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2016 Grants - Lee, D
Modulation of GPRC6a Signaling to Mitigate Tauopathies
Daniel Carl Lee, Ph.D.
University of South Florida
2016 Alzheimer’s Association Research Grant to Promote Diversity (AARG-D)
Can inhibiting the activity of a protein called GPRC6a reduce the formation of tau tangles in the brain?
Tau is a protein that normally functions to help cells maintain their structure and transport nutrients. In several neurodegenerative diseases, including Alzheimer’s disease, tau accumulates and forms abnormal structures known as tau tangles. Collectively, these diseases are known as tauopathies. Scientists do not yet understand what causes tau tangles to form.
One possible trigger for cells to begin forming tau tangles is alterations in the levels of a molecule known as L-arginine. L-arginine is an important amino acid (chemical building block of proteins), but recent studies suggest that pathways for its use in the brain may become impaired during Alzheimer’s disease leading to the formation of tau tangles. GPRC6a is a protein on the surface of nerve cells that acts as a “receptor” for L-arginine; abnormal activation of GPRC6a may contribute to tau accumulation in nerve cells, but the molecular mechanisms are not yet understood.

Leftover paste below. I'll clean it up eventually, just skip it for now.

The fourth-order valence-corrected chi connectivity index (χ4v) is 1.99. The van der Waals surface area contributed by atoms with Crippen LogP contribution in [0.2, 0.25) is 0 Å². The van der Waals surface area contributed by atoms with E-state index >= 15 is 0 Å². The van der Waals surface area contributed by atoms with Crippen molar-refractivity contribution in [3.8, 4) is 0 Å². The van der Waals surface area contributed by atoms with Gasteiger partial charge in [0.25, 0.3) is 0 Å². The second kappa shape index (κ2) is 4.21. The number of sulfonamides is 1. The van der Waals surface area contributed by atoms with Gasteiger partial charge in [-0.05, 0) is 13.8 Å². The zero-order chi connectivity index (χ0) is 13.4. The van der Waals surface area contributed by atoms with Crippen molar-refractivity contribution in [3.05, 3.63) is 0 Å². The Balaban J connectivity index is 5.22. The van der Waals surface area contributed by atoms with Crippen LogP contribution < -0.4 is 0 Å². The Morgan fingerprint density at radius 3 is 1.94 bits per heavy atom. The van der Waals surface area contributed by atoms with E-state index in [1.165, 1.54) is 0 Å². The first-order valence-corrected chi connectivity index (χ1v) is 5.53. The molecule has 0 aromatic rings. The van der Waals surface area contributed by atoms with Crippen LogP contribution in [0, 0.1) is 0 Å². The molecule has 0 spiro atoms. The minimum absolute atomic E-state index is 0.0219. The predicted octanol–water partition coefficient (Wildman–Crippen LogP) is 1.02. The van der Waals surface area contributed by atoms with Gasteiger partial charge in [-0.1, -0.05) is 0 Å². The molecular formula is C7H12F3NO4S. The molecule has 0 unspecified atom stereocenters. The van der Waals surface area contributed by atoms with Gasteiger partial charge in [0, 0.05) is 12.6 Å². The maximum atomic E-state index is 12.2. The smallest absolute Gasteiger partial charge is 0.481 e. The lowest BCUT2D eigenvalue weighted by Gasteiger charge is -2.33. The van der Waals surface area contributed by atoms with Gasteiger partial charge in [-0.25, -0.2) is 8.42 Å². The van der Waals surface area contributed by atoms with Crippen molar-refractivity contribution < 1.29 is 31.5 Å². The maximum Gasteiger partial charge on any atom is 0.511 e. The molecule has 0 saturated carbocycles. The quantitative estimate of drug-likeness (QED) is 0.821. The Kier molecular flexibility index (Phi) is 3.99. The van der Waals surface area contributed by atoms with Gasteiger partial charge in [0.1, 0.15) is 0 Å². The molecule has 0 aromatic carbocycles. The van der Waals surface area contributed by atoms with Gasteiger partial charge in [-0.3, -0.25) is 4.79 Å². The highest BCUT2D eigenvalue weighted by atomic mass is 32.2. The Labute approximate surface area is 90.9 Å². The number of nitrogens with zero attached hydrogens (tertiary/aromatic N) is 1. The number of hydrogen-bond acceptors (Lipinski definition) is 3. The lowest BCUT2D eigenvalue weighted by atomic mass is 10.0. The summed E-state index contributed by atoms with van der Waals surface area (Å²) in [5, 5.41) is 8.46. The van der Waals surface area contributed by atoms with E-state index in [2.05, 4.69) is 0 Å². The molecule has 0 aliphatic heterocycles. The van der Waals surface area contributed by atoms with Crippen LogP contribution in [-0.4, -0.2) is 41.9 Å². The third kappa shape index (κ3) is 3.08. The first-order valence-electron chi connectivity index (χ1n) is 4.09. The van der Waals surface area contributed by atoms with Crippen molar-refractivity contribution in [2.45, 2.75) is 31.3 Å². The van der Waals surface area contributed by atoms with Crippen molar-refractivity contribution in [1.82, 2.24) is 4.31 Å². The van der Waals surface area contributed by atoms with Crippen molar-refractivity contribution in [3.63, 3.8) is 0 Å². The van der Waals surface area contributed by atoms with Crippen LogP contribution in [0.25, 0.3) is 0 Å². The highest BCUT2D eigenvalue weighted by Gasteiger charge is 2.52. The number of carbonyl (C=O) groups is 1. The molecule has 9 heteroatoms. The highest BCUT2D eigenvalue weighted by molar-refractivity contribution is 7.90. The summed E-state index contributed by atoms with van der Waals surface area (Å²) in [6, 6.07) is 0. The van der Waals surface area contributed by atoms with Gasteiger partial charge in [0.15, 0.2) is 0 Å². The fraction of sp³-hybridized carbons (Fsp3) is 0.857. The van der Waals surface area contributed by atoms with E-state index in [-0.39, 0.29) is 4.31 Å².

Daniel Carl Lee, Ph.D., and colleagues have proposed a series of studies to explore the role of GPRC6a in the formation of tau tangles. They will study mice genetically engineered to lack GPRC6a in the brain and determine if this reduces abnormal tau accumulation and improves the animals’ cognitive function. The researchers hypothesize that blocking GPRC6a will trigger a cellular process called “autophagy” which helps remove abnormal tau from the brain. The researchers will also treat nerve cells growing in laboratory dishes with novel drugs designed to selectively inhibit GPRC6a activity and determine if they can promote the breakdown and clearance of tau tangles.
The results of these studies could shed new light on the molecular mechanisms underlying abnormal build-up of tau in the brain. Importantly, this research will help determine if GPRC6a is a possible target for the development of drugs to prevent the formation of tau tangles in the brain.